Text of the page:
should
     provide fast and convenient searching
       capabilities
     support reference requests
     allow the users to search the catalog efficiently
     enforce IP of the owners
     be easy to use
     …
   These statements are really high level objectives, or
    goals, for the system; they are not "good"
    requirements
       "good" requirements are correct, complete,
         concise, unambiguous, verifiable, traceable,
         prioritized, …

   Goal-oriented approaches begin the software
    development process by capturing the stakeholders'
    goals and subsequently refine them into requirements

            the goals are important and need to be explicitly
             modeled and traced to/from


                                                                        Moderately   …
                                     Easy to Use                 -
                                                                         Priced


        Variety of             Graphical               Configurable
        Interface                User                   Interface
         Options               Interface

                                      Configuration           Configuration
                                       for Expert              for Novice
    Legend


             softgoal              and decomposition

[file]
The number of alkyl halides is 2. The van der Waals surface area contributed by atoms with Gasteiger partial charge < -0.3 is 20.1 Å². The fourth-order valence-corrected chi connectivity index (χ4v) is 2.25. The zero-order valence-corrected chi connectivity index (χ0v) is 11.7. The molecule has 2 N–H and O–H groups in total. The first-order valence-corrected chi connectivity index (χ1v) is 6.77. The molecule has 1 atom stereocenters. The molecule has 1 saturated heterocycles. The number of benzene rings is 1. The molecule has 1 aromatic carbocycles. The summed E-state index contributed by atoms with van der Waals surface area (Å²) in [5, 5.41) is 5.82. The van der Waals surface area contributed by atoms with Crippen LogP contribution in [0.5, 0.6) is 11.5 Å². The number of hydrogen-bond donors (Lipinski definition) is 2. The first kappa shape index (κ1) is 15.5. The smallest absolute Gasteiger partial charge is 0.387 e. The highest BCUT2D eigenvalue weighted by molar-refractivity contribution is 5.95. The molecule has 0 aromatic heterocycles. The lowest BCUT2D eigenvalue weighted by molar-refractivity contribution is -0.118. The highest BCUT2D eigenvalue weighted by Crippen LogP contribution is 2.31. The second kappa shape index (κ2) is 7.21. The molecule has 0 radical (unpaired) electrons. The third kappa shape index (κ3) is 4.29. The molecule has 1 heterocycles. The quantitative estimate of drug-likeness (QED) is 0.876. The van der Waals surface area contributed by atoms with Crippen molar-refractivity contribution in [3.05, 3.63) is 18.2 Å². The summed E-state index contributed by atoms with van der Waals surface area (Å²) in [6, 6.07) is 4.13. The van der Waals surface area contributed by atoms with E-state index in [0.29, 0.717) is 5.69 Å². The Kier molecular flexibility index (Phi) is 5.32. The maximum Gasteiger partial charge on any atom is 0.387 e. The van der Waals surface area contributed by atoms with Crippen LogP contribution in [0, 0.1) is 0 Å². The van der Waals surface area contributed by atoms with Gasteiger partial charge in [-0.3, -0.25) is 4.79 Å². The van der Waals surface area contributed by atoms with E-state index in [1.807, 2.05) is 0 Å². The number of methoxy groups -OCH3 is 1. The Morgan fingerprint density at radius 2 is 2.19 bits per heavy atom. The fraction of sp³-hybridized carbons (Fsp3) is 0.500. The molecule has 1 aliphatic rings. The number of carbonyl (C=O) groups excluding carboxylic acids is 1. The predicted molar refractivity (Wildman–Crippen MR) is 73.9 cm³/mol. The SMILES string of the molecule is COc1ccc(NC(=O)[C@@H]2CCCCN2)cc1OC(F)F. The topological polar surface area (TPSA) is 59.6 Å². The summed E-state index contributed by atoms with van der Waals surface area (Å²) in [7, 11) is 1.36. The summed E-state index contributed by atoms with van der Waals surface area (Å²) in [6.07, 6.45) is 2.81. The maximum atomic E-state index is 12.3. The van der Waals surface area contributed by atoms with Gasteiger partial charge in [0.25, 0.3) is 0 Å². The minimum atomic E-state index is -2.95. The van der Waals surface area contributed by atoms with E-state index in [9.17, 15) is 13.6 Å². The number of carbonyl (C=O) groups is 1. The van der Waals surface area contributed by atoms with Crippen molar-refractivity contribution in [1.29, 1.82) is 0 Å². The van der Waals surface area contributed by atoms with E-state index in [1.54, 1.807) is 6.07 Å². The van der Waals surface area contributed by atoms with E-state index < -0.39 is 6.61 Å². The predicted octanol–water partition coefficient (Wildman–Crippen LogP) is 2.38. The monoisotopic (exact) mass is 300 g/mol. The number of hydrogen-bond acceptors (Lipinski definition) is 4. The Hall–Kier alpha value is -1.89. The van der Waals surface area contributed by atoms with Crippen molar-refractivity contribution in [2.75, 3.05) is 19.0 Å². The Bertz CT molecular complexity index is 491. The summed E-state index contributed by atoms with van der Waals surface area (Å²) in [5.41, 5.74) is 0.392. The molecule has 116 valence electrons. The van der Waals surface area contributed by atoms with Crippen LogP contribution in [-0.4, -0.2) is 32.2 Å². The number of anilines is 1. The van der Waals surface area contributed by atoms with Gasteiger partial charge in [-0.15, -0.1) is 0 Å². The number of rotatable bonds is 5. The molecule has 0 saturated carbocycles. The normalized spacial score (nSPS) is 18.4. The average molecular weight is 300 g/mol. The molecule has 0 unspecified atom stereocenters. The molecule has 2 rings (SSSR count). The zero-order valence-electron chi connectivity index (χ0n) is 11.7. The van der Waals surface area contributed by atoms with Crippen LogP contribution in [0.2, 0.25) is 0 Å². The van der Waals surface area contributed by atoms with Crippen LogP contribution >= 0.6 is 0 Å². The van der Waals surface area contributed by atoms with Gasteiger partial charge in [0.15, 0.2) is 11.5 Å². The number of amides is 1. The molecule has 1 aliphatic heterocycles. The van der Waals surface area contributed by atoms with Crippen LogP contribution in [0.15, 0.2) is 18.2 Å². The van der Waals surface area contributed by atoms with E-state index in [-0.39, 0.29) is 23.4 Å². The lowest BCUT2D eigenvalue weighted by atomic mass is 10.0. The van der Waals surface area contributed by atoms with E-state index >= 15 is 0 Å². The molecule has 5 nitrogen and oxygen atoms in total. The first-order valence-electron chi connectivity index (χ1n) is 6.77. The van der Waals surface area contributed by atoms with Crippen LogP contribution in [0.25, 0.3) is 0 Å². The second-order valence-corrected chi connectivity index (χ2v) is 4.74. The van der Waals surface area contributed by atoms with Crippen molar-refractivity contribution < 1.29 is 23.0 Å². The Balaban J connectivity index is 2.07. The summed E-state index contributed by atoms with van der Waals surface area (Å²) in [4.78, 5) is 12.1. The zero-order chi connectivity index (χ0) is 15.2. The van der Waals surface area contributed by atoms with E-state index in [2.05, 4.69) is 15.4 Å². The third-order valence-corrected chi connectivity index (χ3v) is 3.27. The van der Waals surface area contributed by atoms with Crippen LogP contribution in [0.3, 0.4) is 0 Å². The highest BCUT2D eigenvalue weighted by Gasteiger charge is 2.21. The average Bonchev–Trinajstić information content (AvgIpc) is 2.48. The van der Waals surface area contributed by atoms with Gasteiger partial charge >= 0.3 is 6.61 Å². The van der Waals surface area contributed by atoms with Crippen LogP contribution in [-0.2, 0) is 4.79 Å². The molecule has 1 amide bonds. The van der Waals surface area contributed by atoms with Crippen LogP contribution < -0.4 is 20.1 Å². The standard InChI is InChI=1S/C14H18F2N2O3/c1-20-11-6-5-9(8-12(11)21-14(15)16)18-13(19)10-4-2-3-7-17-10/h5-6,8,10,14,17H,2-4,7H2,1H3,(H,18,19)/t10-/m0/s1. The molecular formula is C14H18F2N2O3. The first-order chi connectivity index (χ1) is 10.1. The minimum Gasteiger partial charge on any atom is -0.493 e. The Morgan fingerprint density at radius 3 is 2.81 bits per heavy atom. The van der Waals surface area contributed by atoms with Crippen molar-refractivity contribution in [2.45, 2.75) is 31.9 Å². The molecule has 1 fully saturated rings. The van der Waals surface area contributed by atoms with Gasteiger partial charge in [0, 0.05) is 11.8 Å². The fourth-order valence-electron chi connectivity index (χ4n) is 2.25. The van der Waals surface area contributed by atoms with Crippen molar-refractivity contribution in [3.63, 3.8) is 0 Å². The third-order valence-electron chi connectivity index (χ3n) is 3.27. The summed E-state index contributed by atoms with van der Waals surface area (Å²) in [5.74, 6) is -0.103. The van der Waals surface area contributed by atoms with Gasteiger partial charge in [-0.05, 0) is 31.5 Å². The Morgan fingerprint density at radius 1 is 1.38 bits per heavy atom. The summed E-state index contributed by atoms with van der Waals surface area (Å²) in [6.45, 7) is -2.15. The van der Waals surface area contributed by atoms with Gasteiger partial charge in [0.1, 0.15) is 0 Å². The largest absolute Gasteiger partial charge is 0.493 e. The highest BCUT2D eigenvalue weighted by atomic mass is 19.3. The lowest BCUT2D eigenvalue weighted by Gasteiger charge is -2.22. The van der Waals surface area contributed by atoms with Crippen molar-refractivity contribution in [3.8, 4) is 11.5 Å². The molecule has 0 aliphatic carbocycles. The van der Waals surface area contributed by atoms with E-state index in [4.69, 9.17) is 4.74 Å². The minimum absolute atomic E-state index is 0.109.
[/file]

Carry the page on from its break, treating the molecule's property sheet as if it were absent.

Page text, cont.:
NFR Framework Softgoal Interdependency Graph
   An excellent introduction to goal oriented approaches
    is by A. van Lamsweerde, "Goal-Oriented
    Requirements Engineering: A Guided Tour"
Agent-oriented Approaches

Example. Problem in modeling autonomous,
interacting, distributed systems

   We know that
      people/systems depend on other people/systems
        to accomplish tasks or goals
            people/systems make commitments to
             provide a task or meet a goal
      people/systems have strategies to ensure their
        goals are accomplished

   Agent-oriented approaches model people and systems
    as agents
       an agent has the following properties:
            autonomy, beliefs, goals, commitments, and
              strategy

   Agents vs. Objects
     agents are regarded as a possible successor of
      objects since they can improve the abstractions of
      active entities
            objects are successfully used as abstractions
              for passive entities (e.g. a house) in the real-
              world

       Agents also support structures for representing
        beliefs and commitments
              Objects are controlled from the outside; agents
               that have autonomous behavior which can't be
               directly controllable from the outside
                     agents can say ``no'' to a request


        Some examples of agents include:
          - The animated paperclip agent in Microsoft Office
          - Computer viruses (destructive agents)
          - Artificial players or actors in computer games and
            simulations

                                                                 Define
                                                                 Agents
                               Deliver System
                                  Artifacts                                   Define Goals
                                                           Define System      (with COTS)
                                                           Requirements
                            Deliver High Quality
                                   System
                                                           (with COTS)
                                                                           …